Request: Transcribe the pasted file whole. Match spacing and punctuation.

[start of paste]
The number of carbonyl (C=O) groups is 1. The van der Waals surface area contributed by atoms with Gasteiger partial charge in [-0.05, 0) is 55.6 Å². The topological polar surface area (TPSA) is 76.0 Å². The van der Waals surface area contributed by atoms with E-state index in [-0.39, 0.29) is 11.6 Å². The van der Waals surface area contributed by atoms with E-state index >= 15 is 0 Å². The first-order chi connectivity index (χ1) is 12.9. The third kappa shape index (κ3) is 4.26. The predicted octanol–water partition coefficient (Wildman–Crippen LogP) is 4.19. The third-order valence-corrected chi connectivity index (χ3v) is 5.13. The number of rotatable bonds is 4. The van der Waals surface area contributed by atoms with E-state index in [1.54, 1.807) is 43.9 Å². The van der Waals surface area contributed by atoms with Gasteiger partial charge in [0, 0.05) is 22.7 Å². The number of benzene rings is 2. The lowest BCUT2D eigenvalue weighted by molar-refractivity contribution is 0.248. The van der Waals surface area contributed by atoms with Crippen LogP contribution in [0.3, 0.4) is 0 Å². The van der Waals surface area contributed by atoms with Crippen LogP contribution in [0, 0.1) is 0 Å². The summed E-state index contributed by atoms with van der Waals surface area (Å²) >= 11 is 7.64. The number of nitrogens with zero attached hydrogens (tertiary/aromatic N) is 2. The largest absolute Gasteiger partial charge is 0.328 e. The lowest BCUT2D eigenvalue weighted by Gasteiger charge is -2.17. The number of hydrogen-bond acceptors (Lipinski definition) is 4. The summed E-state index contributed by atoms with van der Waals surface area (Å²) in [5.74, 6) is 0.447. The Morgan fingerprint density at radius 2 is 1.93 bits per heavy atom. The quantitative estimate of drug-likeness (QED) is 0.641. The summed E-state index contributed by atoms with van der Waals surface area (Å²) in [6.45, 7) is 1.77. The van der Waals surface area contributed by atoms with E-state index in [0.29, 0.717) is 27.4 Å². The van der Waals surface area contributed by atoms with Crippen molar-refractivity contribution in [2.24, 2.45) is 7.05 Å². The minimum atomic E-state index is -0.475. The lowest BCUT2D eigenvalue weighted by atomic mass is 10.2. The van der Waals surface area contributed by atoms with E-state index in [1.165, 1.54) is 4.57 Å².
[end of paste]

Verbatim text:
The number of carbonyl (C=O) groups is 1. The van der Waals surface area contributed by atoms with Gasteiger partial charge in [-0.05, 0) is 55.6 Å². The topological polar surface area (TPSA) is 76.0 Å². The van der Waals surface area contributed by atoms with E-state index in [-0.39, 0.29) is 11.6 Å². The van der Waals surface area contributed by atoms with E-state index >= 15 is 0 Å². The first-order chi connectivity index (χ1) is 12.9. The third kappa shape index (κ3) is 4.26. The predicted octanol–water partition coefficient (Wildman–Crippen LogP) is 4.19. The third-order valence-corrected chi connectivity index (χ3v) is 5.13. The number of rotatable bonds is 4. The van der Waals surface area contributed by atoms with E-state index in [1.54, 1.807) is 43.9 Å². The van der Waals surface area contributed by atoms with Gasteiger partial charge in [0, 0.05) is 22.7 Å². The number of benzene rings is 2. The lowest BCUT2D eigenvalue weighted by molar-refractivity contribution is 0.248. The van der Waals surface area contributed by atoms with Crippen LogP contribution in [0.3, 0.4) is 0 Å². The van der Waals surface area contributed by atoms with Crippen LogP contribution in [0, 0.1) is 0 Å². The summed E-state index contributed by atoms with van der Waals surface area (Å²) >= 11 is 7.64. The number of nitrogens with zero attached hydrogens (tertiary/aromatic N) is 2. The largest absolute Gasteiger partial charge is 0.328 e. The lowest BCUT2D eigenvalue weighted by Gasteiger charge is -2.17. The number of hydrogen-bond acceptors (Lipinski definition) is 4. The summed E-state index contributed by atoms with van der Waals surface area (Å²) in [5.74, 6) is 0.447. The Morgan fingerprint density at radius 2 is 1.93 bits per heavy atom. The quantitative estimate of drug-likeness (QED) is 0.641. The summed E-state index contributed by atoms with van der Waals surface area (Å²) in [6.45, 7) is 1.77. The van der Waals surface area contributed by atoms with E-state index in [0.29, 0.717) is 27.4 Å². The van der Waals surface area contributed by atoms with Crippen molar-refractivity contribution in [2.24, 2.45) is 7.05 Å². The minimum atomic E-state index is -0.475. The lowest BCUT2D eigenvalue weighted by atomic mass is 10.2. The van der Waals surface area contributed by atoms with E-state index in [1.165, 1.54) is 4.57 Å².